Takeaway: This article examines the media's representation of Paralympic athletes. Using an intersectional lens, this study shows the duel oppressions faced by women disabled athletes.
Cite as: Weiller, K. A., Everbach, T., & Colombo-Dougovito, A. M. (2021). She’s a lady; he’s an athlete; they have overcome: Portrayals of gender and disability in the 2018 Paralympic Winter Games. Journal of Sports Media, 16 (1), 123-148. DOI: 10.1353/jsm.2021.0005
This qualitative content analysis of the National Broadcasting Company’s (NBC’s) coverage of 2018 Pyeong Chang Winter Paralympic Games sought to examine how the broadcasters framed the intersection of gender and disability in Alpine skiing coverage.
The researchers found that athletes’ disabilities were framed in a medicalized way, as something they should “overcome,” and that Paralympic athletes with disabilities were portrayed as inferior to able-bodied athletes. Results also showed that women athletes received less coverage than the men, that women athletes were placed into traditional gender role frames, and that women were portrayed in a sexualized manner. The researchers discovered that while Olympic Games media coverage has been dominated by women in recent years, the Paralympic Games coverage oppressed women athletes with disabilities by stereotyping and marginalizing them, and stigmatized both male and female athletes with disabilities by framing them as aspiring to be able-bodied. Women athletes with disabilities were doubly stereotyped and marginalized by their sex and disabled status--highlighting the intersection of gender and disability. The authors also make recommendations to improve coverage of disabled women athletes.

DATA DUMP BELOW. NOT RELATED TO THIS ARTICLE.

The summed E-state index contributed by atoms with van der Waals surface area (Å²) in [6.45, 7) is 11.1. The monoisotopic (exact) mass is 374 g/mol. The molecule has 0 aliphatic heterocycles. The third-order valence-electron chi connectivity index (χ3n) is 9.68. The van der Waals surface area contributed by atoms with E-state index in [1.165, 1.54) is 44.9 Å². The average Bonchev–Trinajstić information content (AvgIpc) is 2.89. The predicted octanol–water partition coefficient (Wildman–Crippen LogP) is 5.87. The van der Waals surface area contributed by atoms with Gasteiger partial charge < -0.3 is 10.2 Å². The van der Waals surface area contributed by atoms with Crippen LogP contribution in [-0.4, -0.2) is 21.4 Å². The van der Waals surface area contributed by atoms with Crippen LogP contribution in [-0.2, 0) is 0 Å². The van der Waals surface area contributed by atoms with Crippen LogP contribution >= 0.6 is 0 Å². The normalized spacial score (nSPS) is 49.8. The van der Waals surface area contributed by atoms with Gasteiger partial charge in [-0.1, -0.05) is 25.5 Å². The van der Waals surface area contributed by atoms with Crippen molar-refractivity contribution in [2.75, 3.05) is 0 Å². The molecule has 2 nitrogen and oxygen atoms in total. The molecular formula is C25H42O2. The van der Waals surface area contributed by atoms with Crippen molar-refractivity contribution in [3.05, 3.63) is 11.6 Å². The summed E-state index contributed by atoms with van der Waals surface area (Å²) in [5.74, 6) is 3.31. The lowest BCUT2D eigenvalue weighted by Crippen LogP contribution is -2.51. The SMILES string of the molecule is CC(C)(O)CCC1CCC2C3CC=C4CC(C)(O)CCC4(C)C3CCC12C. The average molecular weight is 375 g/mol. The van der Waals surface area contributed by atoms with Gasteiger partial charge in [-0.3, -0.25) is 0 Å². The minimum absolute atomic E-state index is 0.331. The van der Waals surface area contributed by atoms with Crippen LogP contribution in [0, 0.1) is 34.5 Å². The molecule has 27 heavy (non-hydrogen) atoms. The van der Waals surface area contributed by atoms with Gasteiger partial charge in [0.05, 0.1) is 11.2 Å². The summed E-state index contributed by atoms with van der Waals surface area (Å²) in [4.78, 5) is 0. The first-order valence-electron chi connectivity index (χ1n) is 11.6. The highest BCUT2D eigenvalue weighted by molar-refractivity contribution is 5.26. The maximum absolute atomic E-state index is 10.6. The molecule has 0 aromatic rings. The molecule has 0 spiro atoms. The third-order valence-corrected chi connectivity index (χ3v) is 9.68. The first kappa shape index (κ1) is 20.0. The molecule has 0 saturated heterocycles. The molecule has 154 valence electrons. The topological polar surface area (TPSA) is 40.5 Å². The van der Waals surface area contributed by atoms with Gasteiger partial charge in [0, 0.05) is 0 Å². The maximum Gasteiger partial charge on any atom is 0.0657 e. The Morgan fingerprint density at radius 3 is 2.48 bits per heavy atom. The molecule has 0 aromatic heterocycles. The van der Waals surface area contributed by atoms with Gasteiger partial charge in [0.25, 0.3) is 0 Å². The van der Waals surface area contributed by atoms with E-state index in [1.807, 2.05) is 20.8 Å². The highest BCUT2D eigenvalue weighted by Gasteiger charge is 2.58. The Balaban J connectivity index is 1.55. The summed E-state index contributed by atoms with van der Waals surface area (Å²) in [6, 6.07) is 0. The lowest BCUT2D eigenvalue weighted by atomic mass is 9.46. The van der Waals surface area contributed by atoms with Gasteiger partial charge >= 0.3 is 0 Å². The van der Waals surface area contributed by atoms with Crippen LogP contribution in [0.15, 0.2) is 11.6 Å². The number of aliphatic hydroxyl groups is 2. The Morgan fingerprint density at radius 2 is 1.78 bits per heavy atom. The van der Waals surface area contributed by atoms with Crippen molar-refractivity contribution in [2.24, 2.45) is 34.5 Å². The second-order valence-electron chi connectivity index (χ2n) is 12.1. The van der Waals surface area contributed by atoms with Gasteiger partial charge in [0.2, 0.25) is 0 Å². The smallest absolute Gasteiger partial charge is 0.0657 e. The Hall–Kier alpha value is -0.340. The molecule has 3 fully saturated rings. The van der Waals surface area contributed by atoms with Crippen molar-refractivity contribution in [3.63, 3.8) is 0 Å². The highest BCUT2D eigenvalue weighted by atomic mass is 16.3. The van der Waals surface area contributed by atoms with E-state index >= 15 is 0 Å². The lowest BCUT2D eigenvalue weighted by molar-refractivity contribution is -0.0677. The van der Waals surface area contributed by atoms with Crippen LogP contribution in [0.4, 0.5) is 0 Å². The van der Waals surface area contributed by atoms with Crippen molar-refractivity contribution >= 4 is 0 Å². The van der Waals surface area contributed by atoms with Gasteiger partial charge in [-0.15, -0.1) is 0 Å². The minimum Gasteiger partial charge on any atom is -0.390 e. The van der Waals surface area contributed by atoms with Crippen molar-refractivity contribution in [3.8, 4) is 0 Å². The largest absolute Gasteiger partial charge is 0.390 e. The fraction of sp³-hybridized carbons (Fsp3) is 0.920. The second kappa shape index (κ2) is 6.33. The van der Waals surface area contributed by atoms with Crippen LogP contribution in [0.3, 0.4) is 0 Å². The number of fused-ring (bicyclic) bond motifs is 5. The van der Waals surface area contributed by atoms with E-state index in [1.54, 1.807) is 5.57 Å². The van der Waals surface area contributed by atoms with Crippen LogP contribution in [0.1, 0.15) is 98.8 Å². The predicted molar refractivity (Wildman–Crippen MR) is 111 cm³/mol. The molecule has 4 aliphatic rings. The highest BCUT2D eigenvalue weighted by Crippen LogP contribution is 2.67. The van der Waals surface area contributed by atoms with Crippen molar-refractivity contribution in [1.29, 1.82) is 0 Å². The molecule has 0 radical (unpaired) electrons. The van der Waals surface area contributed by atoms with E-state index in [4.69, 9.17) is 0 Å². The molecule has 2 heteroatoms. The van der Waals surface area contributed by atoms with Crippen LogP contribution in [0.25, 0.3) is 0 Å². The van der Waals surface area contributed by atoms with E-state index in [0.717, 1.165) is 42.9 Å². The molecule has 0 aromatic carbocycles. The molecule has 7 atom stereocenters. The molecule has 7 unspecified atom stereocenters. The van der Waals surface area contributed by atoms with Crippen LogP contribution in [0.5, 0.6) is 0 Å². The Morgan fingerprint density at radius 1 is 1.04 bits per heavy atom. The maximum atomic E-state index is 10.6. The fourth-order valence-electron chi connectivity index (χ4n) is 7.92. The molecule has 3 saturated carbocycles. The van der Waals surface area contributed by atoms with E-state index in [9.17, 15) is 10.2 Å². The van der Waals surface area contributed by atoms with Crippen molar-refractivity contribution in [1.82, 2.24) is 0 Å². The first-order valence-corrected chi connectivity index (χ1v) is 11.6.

Project MUSE - She's a Lady; He's an Athlete; They Have Overcome: Portrayals of Gender and Disability in the 2018 Paralympic Winter Games
Skip to Content] Purchase/rental options available: Abstract: This qualitative content analysis of the National Broadcasting Company's (NBC's) coverage of the 2018 PyeongChang Winter Paralympic Games sought to examine how the broadcasters framed athletes' gender and disability. The researchers employed feminist approaches, intersectionality, and hegemonic masculinity to examine the frames used in alpine skiing coverage from the Paralympic Games.